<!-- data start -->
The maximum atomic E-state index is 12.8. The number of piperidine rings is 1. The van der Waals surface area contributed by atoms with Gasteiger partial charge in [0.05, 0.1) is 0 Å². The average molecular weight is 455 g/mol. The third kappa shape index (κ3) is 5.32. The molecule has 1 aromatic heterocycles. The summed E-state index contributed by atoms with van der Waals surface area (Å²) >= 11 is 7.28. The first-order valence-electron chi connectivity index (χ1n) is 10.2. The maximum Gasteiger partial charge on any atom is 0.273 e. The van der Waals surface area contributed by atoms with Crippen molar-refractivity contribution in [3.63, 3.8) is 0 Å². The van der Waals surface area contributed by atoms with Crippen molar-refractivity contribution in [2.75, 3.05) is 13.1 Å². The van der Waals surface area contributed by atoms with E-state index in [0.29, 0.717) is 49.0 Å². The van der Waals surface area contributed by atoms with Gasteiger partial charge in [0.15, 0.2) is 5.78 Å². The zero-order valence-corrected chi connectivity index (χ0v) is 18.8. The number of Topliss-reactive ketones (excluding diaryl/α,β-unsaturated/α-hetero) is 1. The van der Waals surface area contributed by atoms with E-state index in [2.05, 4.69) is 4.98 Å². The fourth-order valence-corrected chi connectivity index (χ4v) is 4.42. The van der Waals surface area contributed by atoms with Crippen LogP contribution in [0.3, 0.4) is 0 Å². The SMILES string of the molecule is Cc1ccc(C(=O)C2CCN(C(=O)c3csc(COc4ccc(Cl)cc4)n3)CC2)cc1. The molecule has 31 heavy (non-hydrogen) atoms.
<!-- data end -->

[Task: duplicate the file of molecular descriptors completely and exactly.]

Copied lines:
The maximum atomic E-state index is 12.8. The number of piperidine rings is 1. The van der Waals surface area contributed by atoms with Gasteiger partial charge in [0.05, 0.1) is 0 Å². The average molecular weight is 455 g/mol. The third kappa shape index (κ3) is 5.32. The molecule has 1 aromatic heterocycles. The summed E-state index contributed by atoms with van der Waals surface area (Å²) >= 11 is 7.28. The first-order valence-electron chi connectivity index (χ1n) is 10.2. The maximum Gasteiger partial charge on any atom is 0.273 e. The van der Waals surface area contributed by atoms with Crippen molar-refractivity contribution in [3.63, 3.8) is 0 Å². The van der Waals surface area contributed by atoms with Crippen molar-refractivity contribution in [2.75, 3.05) is 13.1 Å². The van der Waals surface area contributed by atoms with E-state index in [0.29, 0.717) is 49.0 Å². The van der Waals surface area contributed by atoms with Gasteiger partial charge in [0.15, 0.2) is 5.78 Å². The zero-order valence-corrected chi connectivity index (χ0v) is 18.8. The number of Topliss-reactive ketones (excluding diaryl/α,β-unsaturated/α-hetero) is 1. The van der Waals surface area contributed by atoms with E-state index in [2.05, 4.69) is 4.98 Å². The fourth-order valence-corrected chi connectivity index (χ4v) is 4.42. The van der Waals surface area contributed by atoms with Crippen LogP contribution in [0.3, 0.4) is 0 Å². The SMILES string of the molecule is Cc1ccc(C(=O)C2CCN(C(=O)c3csc(COc4ccc(Cl)cc4)n3)CC2)cc1. The molecule has 31 heavy (non-hydrogen) atoms.